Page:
Why NDIS and Art Therapy?
ANZACATA (Australian, New Zealand and Asian Creative Arts Therapy Association), formerly ANZATA, has explored this question:
“Both the NDIS and practitioners of arts therapy share common goals. … the main aim of the arts therapy profession is to improve and inform physical, mental and emotional well-being of clients. The NDIS is a scheme that also aims to improve the lives of people with disability by providing participants with similar opportunities to other members of the community.”
In the arts therapy session, the focus of the session is on the art making, which reduces the initial anxiety of the client to attending therapy/counselling.
The art making component provides both a bridge to establishing a therapeutic alliance as well as providing interesting, stimulating, soothing and challenging arts based activities and projects. Through art making, the client’s self esteem improves, their confidence increases, trauma can be processed and integrated and there is often a reduction in ‘harming’ or challenging behaviours. Insight can develop, tension can be released, behaviours are modified, and self awareness increases. Client’s experience an overall increase in functioning and over time the client can lead a more productive, enjoyable and meaningful life.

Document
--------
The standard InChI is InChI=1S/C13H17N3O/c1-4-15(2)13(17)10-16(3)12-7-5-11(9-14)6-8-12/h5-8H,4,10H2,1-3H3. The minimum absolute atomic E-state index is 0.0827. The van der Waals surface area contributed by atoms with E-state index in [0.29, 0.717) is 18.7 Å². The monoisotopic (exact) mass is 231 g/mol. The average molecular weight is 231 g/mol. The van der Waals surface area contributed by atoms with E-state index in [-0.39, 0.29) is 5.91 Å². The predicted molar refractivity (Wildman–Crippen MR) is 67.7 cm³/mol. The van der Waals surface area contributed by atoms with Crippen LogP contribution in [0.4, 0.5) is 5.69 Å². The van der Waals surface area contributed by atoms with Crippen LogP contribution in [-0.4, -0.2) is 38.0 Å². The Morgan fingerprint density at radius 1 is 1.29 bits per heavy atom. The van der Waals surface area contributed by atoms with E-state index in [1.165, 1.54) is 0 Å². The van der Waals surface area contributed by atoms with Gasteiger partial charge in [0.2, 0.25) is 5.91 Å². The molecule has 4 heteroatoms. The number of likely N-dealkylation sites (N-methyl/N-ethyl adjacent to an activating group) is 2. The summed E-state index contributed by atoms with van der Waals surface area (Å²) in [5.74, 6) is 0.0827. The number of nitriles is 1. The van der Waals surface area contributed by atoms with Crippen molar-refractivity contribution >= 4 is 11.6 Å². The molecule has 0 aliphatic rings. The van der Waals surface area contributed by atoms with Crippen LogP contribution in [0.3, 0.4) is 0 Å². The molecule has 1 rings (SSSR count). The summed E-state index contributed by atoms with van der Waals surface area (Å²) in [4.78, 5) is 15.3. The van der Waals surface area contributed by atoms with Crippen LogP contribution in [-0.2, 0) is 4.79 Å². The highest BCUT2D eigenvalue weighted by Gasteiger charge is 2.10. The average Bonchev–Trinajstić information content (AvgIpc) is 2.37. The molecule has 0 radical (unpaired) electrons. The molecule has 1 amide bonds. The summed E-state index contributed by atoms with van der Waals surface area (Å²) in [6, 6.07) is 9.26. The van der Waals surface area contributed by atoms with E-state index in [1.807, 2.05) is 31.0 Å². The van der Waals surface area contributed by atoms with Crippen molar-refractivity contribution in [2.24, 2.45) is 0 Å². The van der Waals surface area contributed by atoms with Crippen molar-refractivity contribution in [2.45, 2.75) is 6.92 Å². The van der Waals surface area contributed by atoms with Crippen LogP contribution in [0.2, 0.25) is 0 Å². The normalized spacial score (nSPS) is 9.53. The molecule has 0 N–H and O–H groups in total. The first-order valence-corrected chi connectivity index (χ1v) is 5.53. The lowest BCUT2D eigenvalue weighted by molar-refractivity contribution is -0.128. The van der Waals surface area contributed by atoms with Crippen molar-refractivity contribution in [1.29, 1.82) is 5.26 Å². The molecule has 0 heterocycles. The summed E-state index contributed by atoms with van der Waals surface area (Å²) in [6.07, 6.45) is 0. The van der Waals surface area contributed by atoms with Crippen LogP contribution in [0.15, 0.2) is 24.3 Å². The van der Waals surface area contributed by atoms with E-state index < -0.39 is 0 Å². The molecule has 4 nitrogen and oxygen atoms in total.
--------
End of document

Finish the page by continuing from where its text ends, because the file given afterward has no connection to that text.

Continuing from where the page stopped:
how does the arts help in therapy?
Using the arts in an arts therapy session, facilitated by an experienced and qualified arts therapist, helps to release tension, express difficult or overwhelming feelings safely, provides an opportunity to step back and view the problem or issue from a new perspective, and integrate experiences holistically.
about creative arts therapies
what is art therapy and creative arts therapies?
The creative arts therapies are based on the idea that creativity enhances the well-being of all people and is a natural aspect of all cultures and human experience. It is an experiential psychotherapeutic approach utilising many creative modalities within a therapeutic relationship with a trained therapist. It is holistic – attending to emotional, cognitive, physical and spiritual well-being – and aligns well with indigenous models of health and well-being.